“CORK MAN SUCCESSFULLY PERFORMS FIRST C-SECTION WHERE MOTHER AND CHILD SURVIVE!”
Most people will know what a C-Section is these days, whether from Grey's Anatomy or otherwise. However, at the time of surgeon James Barry, C-Sections, known formally as Caesarean sections, were rare due to the low survival rates. However, James Barry, a surgeon in the 1800s, performed one of the first successful caesarean sections in Africa, where both the mother and child survived. James Barry was also known for many medical reforms. As well as his medical successes, James Barry was also known due to having been found, after his death, to have been assigned female at birth. However, from his early twenties, James Barry presented himself as male in all aspects of his life.
The extraordinary thing surrounding James’ story, is the fact that, until death, everyone truly believed his identity. While he was fairly short in stature and ‘youthful’ in appearance, his major issue initially was people thinking he was too young to be attending university or sitting exams. However, James Barry was fortunate enough to have many open-minded people (for the 1800s, that is) supporting him. In his initial years, when he was attempting to study as a medical student at the University of Edinburgh, he was almost halted in his hopes of medicine by the aforementioned issues of height. However, due to his support system defending him, he was able to attend and complete his education, becoming certified by the Royal College of Surgeons England.
From this point onwards James Barry was involved in military medicine, working in military hospitals, as well as going abroad to Africa. This is where he performed the aforementioned Caesarean Section. While he was in Cape Town, he managed to implement a number of reforms due to his appointment as Colonial Medical Inspector.
One incredible thing to remember about Surgeon James Barry is his legacy - he was keenly aware of the importance of sanitation and diet, and ensure that most of the hospitals or areas he was stationed in received an improved standard of care. The first example of this is in Cape Town, where he immensely assisted the care of enslaved people, and ensured care for those who suffered from leprosy. His care for people reached incredible levels, as he refused to accept people suffering if it could be avoided. It is through this humanity he cared for people, in order to ensure their health and happiness.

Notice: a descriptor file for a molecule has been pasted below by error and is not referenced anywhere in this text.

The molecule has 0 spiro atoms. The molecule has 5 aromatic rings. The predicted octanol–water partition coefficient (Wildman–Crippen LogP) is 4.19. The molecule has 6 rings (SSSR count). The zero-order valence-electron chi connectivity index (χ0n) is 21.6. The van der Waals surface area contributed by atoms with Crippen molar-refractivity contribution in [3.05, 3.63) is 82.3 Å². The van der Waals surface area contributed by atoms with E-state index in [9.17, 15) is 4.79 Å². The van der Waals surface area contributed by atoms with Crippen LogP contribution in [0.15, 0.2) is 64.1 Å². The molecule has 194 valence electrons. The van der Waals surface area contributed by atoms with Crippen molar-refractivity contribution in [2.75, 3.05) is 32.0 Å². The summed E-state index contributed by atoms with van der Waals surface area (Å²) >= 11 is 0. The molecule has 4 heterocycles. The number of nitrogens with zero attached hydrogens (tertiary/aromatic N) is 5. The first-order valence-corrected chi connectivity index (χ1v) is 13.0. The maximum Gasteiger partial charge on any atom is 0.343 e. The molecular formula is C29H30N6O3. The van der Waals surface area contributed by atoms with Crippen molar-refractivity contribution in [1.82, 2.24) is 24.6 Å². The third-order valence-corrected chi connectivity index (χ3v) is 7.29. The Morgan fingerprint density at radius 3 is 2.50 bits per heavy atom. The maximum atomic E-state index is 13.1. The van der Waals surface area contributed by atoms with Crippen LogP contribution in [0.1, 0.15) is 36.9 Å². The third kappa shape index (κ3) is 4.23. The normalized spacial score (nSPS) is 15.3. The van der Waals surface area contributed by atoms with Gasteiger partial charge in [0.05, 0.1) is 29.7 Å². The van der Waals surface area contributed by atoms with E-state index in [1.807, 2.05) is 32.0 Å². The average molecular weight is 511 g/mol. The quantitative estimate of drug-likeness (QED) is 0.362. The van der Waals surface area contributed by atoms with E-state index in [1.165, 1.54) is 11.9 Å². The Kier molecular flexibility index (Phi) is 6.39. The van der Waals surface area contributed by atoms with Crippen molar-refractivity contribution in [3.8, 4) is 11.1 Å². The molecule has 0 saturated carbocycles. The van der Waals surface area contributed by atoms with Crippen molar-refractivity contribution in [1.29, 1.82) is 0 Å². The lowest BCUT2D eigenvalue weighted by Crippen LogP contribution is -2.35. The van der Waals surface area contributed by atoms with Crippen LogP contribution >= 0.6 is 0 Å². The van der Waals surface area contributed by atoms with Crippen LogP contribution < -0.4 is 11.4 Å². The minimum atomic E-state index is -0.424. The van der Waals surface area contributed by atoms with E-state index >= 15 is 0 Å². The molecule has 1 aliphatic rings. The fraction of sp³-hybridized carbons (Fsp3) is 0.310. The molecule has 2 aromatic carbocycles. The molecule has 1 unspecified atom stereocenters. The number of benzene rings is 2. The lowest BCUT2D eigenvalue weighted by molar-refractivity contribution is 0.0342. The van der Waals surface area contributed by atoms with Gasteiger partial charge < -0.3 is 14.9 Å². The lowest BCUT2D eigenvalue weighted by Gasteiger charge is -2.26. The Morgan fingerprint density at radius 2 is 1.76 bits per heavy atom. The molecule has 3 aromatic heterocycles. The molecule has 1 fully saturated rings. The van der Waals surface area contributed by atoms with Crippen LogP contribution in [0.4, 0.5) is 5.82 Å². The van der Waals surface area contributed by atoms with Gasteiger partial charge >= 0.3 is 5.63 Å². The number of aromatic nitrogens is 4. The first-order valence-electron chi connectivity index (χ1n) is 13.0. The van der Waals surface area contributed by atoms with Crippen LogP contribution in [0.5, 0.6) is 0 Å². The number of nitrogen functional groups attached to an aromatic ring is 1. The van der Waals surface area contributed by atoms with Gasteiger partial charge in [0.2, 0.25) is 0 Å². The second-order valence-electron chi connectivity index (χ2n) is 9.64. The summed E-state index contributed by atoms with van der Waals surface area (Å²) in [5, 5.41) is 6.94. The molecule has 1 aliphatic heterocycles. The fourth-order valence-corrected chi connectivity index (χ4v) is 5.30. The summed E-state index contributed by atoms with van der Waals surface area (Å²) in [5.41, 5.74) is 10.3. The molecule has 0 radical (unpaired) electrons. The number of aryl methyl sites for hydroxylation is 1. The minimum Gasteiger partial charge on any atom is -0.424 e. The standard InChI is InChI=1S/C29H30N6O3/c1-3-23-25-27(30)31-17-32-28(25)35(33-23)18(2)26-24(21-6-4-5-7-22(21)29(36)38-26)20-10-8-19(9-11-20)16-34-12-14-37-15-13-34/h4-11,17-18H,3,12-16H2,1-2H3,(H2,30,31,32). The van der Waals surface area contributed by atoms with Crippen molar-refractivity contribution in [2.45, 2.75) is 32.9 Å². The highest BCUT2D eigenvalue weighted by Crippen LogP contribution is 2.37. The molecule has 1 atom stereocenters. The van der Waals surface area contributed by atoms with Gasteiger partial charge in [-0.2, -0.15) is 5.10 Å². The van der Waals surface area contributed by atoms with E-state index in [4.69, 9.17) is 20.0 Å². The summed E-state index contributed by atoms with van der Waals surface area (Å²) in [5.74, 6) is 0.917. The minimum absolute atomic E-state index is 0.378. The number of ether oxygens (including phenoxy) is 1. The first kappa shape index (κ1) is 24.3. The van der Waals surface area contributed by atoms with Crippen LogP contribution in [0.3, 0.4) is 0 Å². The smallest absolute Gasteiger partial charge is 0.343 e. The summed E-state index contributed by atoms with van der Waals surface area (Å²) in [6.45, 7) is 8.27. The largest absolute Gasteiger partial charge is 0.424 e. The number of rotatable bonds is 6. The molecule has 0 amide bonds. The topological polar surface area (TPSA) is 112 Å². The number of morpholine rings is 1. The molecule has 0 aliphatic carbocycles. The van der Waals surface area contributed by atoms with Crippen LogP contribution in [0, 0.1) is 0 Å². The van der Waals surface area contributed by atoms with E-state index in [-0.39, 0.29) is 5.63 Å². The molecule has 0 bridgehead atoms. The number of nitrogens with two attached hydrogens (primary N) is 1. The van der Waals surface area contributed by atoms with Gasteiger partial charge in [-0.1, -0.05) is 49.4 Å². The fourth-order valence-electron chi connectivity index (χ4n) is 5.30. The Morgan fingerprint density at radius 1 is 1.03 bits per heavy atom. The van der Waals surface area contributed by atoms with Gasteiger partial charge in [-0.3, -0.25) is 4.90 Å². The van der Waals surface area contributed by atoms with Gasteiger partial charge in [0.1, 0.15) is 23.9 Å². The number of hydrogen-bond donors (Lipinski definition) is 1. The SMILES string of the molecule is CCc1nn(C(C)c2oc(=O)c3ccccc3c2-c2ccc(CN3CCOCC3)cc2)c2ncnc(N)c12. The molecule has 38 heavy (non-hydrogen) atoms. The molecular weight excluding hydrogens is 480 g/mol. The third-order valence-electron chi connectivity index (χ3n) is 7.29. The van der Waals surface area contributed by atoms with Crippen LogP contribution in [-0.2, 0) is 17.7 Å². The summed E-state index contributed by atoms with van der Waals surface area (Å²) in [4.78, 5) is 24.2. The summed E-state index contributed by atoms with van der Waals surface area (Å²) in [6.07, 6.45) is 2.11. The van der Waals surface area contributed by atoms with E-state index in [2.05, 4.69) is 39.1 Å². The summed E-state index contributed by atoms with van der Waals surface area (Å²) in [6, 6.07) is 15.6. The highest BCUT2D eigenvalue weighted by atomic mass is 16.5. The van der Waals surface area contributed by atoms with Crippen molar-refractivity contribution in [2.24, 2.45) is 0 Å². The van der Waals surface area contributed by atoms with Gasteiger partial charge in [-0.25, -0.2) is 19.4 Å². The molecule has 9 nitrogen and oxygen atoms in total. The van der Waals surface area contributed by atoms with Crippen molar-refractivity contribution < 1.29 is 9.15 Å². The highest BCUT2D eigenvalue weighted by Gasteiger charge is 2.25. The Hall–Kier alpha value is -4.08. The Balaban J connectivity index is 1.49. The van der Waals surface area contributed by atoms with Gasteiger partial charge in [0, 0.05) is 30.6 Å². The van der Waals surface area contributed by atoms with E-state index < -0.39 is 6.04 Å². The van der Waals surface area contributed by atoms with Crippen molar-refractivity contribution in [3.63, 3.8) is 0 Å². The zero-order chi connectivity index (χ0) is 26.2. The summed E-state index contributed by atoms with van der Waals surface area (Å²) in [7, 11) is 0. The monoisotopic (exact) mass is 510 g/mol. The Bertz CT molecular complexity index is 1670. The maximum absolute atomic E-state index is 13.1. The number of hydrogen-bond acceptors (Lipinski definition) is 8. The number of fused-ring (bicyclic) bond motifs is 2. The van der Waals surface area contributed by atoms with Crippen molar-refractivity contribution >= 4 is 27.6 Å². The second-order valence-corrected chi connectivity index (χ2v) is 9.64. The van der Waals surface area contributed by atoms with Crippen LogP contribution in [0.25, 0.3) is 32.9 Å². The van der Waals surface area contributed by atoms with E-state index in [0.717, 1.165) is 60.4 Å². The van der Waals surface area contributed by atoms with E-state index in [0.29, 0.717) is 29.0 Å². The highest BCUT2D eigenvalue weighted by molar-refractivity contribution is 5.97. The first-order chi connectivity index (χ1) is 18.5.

Notably, he also had a poodle named Psyche. Why you ask, is this notable? Well - it’s incredibly adorable to me. Therefore, it is notable and important to mention, to further this very informative biography of a queer medical man.
Now, there are a few pedantic details to divulge. Of course, we must consider that his work in Africa directly assisted British Colonisation, which, to say the least, is not a stellar job to work. The fact that he is concerned with human health but still partook in British Colonisation is a particularly complex question. The answer is in no way straightforward, but I will say I appreciate the efforts he did go to, where he could.
His death and post-mortem led to the eventual finding of his sex at birth, and from that point onwards, his army service records were kept hidden for over a hundred years, reflecting their thoughts of the time. Despite his astounding developments in health, sanitation, and patient care, his revealed transness led to a harsh suppression of his life works. A hefty reflection of the impact of identity…it truly shows medical transphobia as a major issue, and the eventual revelation of his existence and implementations in the medical field can allow the queer community to celebrate their history in its complete glory.
(Editors note: It is worth noting as well that Dr Barry’s assigned sex at birth was only discovered due to his post-mortem wishes not being respected. He requested to be buried in the clothes he died in, and not undressed or cleaned before burial, however this request was ignored and his biological sex discovered.)